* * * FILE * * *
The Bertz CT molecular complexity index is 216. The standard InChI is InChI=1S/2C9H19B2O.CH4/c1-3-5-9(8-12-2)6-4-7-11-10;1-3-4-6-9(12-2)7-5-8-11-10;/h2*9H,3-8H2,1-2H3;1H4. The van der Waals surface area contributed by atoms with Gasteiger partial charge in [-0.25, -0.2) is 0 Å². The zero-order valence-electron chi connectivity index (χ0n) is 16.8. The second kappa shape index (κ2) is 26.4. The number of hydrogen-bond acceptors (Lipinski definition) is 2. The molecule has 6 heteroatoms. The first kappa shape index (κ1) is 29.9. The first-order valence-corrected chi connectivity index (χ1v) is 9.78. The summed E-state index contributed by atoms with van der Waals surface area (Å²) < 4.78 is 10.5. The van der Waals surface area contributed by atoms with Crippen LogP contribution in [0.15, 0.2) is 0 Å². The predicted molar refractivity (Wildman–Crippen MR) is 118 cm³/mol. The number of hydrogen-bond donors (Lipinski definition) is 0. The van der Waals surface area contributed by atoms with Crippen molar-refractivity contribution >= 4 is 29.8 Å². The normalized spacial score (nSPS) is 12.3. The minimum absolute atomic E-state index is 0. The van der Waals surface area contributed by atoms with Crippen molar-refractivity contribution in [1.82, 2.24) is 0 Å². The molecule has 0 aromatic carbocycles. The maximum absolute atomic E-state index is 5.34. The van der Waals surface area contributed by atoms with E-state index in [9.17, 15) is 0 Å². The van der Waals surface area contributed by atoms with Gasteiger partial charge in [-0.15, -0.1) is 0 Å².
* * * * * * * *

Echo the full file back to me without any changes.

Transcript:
The Bertz CT molecular complexity index is 216. The standard InChI is InChI=1S/2C9H19B2O.CH4/c1-3-5-9(8-12-2)6-4-7-11-10;1-3-4-6-9(12-2)7-5-8-11-10;/h2*9H,3-8H2,1-2H3;1H4. The van der Waals surface area contributed by atoms with Gasteiger partial charge in [-0.25, -0.2) is 0 Å². The zero-order valence-electron chi connectivity index (χ0n) is 16.8. The second kappa shape index (κ2) is 26.4. The number of hydrogen-bond acceptors (Lipinski definition) is 2. The molecule has 6 heteroatoms. The first kappa shape index (κ1) is 29.9. The first-order valence-corrected chi connectivity index (χ1v) is 9.78. The summed E-state index contributed by atoms with van der Waals surface area (Å²) < 4.78 is 10.5. The van der Waals surface area contributed by atoms with Crippen LogP contribution in [0.15, 0.2) is 0 Å². The predicted molar refractivity (Wildman–Crippen MR) is 118 cm³/mol. The number of hydrogen-bond donors (Lipinski definition) is 0. The van der Waals surface area contributed by atoms with Crippen molar-refractivity contribution >= 4 is 29.8 Å². The normalized spacial score (nSPS) is 12.3. The minimum absolute atomic E-state index is 0. The van der Waals surface area contributed by atoms with Crippen molar-refractivity contribution in [1.82, 2.24) is 0 Å². The molecule has 0 aromatic carbocycles. The maximum absolute atomic E-state index is 5.34. The van der Waals surface area contributed by atoms with E-state index in [9.17, 15) is 0 Å². The van der Waals surface area contributed by atoms with Gasteiger partial charge in [-0.15, -0.1) is 0 Å².